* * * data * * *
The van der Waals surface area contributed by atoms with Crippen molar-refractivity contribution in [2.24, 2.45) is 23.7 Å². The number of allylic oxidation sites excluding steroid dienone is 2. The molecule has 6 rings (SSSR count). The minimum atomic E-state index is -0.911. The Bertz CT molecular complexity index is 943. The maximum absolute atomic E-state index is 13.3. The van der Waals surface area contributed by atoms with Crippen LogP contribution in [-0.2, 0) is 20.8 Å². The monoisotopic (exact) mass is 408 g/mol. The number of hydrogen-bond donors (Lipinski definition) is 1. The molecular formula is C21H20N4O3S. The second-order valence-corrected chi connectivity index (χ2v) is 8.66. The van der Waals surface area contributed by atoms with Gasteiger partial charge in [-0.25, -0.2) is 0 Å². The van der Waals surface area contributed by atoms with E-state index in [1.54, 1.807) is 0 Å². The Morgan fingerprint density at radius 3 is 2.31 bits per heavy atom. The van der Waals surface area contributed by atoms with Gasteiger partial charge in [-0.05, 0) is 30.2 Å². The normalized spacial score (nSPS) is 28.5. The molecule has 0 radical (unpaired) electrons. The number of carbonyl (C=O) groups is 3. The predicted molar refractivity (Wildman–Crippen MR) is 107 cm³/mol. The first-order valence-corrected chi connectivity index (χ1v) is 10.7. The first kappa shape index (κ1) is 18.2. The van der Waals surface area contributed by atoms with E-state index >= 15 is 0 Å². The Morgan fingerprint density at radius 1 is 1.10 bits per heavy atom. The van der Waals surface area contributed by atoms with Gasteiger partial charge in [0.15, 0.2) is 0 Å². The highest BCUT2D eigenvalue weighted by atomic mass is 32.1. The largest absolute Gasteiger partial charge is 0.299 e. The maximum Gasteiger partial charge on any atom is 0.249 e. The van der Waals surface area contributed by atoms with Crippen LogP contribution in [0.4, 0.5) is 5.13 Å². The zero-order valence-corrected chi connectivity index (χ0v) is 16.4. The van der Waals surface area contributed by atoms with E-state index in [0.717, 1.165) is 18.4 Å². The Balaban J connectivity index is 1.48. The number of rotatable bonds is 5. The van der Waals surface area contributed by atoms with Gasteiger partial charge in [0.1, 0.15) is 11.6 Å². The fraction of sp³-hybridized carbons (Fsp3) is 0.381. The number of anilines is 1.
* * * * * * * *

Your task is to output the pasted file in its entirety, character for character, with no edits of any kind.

The van der Waals surface area contributed by atoms with Crippen molar-refractivity contribution in [2.24, 2.45) is 23.7 Å². The number of allylic oxidation sites excluding steroid dienone is 2. The molecule has 6 rings (SSSR count). The minimum atomic E-state index is -0.911. The Bertz CT molecular complexity index is 943. The maximum absolute atomic E-state index is 13.3. The van der Waals surface area contributed by atoms with Crippen LogP contribution in [-0.2, 0) is 20.8 Å². The monoisotopic (exact) mass is 408 g/mol. The number of hydrogen-bond donors (Lipinski definition) is 1. The molecular formula is C21H20N4O3S. The second-order valence-corrected chi connectivity index (χ2v) is 8.66. The van der Waals surface area contributed by atoms with Gasteiger partial charge in [-0.25, -0.2) is 0 Å². The van der Waals surface area contributed by atoms with E-state index in [1.54, 1.807) is 0 Å². The Morgan fingerprint density at radius 3 is 2.31 bits per heavy atom. The van der Waals surface area contributed by atoms with Gasteiger partial charge in [-0.05, 0) is 30.2 Å². The normalized spacial score (nSPS) is 28.5. The molecule has 0 radical (unpaired) electrons. The number of carbonyl (C=O) groups is 3. The predicted molar refractivity (Wildman–Crippen MR) is 107 cm³/mol. The first-order valence-corrected chi connectivity index (χ1v) is 10.7. The first kappa shape index (κ1) is 18.2. The van der Waals surface area contributed by atoms with E-state index >= 15 is 0 Å². The Morgan fingerprint density at radius 1 is 1.10 bits per heavy atom. The van der Waals surface area contributed by atoms with Gasteiger partial charge in [0.15, 0.2) is 0 Å². The highest BCUT2D eigenvalue weighted by atomic mass is 32.1. The largest absolute Gasteiger partial charge is 0.299 e. The maximum Gasteiger partial charge on any atom is 0.249 e. The van der Waals surface area contributed by atoms with Crippen LogP contribution in [0.4, 0.5) is 5.13 Å². The zero-order valence-corrected chi connectivity index (χ0v) is 16.4. The van der Waals surface area contributed by atoms with E-state index in [0.717, 1.165) is 18.4 Å². The Balaban J connectivity index is 1.48. The number of rotatable bonds is 5. The van der Waals surface area contributed by atoms with Gasteiger partial charge in [0.1, 0.15) is 11.6 Å². The fraction of sp³-hybridized carbons (Fsp3) is 0.381. The number of anilines is 1.